(WSVN) - A South Florida foster father says fighting for what he believes in left him fighting to get his foster daughter back. 7’s Brian Entin has our special report, “Protest Punishment.”
Back in July, protesters were at the Immigration and Customs Enforcement (ICE) detention center in Pompano Beach, upset about the U.S. policy separating immigrant children from their parents.
Activists used bike locks to attach themselves to the front gate. And on police body camera video, you see Mathi Arivalan, who locked himself to a car to block the driveway.
Firefighters had to cut off the roof of the car. Mathi and the other protesters were arrested.
Mathi Arivalan, lost foster child: “I was outraged by this policy of separating out families and especially detaining children, innocent children.”
Mathi expected to spend the night in jail on a misdemeanor trespassing charge.
He did not expect to lose his foster child.
Mathi Arivalan: “I was devastated, confused and like hurt all at the same time.”
In home videos, you can tell how much Mathi loves his foster daughter.
Mathi Arivalan: “I saw this precious, innocent child who needed a home, and I couldn’t say no.”
Mathi, who is a single software engineer, started fostering the baby when she was just 3 weeks old.
She lived with him for seven months, but now her nursery is empty.
Mathi Arivalan: “It is really sad coming in here because it brings back all those memories.”
Kids in Distress is the Broward County nonprofit agency that oversees Mathi as a foster dad. They removed the baby from his care immediately after his protest arrest.
Mathi Arivalan: “I don’t know where she is. I don’t know if I’ll ever see her again. So this was all, like, so confusing. I didn’t even know how to process it.”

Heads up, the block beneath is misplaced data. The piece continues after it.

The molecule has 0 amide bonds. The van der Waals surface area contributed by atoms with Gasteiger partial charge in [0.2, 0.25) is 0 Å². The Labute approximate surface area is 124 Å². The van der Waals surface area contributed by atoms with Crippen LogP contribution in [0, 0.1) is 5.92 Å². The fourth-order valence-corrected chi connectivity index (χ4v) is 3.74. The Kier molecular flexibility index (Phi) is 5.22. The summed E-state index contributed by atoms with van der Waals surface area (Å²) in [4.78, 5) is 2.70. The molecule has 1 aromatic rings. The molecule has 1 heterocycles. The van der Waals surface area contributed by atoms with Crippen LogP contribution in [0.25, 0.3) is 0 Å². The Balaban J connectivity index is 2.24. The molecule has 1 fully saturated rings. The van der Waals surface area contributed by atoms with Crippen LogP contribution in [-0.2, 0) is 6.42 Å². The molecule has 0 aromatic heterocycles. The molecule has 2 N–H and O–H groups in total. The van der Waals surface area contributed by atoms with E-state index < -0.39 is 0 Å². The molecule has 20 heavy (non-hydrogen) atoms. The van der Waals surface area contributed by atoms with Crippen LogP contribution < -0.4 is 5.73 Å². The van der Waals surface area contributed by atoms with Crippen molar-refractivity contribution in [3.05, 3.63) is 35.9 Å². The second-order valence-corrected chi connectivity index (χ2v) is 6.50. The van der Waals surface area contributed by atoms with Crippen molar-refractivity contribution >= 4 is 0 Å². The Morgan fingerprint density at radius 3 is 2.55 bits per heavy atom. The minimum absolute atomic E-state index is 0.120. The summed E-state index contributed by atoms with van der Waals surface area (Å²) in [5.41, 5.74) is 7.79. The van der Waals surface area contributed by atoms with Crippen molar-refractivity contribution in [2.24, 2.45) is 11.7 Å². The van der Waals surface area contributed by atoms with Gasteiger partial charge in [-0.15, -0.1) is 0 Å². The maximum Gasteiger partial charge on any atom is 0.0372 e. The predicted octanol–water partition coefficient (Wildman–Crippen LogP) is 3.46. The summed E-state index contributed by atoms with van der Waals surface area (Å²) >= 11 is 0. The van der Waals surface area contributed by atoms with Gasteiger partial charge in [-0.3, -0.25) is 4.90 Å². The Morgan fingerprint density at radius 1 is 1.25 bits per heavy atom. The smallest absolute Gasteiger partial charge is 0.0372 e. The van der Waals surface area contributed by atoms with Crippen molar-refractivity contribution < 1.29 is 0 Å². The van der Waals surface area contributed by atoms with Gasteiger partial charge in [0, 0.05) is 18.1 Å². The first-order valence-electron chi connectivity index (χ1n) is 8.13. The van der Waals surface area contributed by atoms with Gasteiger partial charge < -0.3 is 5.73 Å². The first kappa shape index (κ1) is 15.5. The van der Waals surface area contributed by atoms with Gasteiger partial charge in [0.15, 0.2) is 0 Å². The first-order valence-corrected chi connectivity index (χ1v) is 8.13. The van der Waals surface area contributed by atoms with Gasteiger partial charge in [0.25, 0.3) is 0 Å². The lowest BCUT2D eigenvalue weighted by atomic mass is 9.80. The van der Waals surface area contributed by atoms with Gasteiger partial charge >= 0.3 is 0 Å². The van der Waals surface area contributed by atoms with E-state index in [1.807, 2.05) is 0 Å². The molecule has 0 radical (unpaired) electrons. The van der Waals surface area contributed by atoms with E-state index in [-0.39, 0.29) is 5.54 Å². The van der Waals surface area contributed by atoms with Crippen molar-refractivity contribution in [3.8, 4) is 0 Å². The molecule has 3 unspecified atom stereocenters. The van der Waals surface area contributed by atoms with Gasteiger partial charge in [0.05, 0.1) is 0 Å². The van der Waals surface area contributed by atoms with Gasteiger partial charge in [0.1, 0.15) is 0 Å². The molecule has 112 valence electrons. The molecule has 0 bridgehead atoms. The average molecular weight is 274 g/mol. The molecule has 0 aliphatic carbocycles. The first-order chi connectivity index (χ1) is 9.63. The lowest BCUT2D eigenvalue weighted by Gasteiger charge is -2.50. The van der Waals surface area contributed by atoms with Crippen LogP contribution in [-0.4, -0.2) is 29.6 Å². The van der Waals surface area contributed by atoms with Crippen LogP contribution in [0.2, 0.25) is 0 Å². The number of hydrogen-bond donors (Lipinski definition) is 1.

Before the protest, Mathi emailed his Kids in Distress counselor saying, “It’s most likely I’ll get arrested. I have already made plans with the backup sitter.”
The counselor responded that she alerted her supervisor and added, “Please be careful!”
But after his arrest and one night in jail, things changed.
Mathi Arivalan: “They said that, ‘You shouldn’t have done this. You shouldn’t have gone to a protest.'”
The CEO of Kids in Distress told 7News he is limited in what he can say because of confidentiality, but he said foster parents must be 100 percent committed to children and must always make decisions based on the best interest of their foster child.
Nancy Hass, family law attorney: “They are concerned about someone who may be irresponsible, who maybe was not thinking about the child first.”
Family law attorney Nancy Hass says Kids in Distress was just trying to protect the child but believes Mathi deserves a second chance.
Nancy Hass: “It wasn’t alcohol. It wasn’t drugs. The child wasn’t exposed to something. He didn’t commit a felony.”
Mathi has no criminal history, and his misdemeanor charge for trespassing was dropped.
Brian Entin: “If they came back to you and said, ‘OK, you can have the child back but you cannot get arrested again,’ would you agree not to do protests like this?”
Mathi Arivalan: “I would agree not to put myself in a vulnerable situation, but I would still raise my voice in different ways against racism.”
Mathi has a lawyer and is trying to formally adopt the baby.
For now, we have learned she has been placed with one of her family members.
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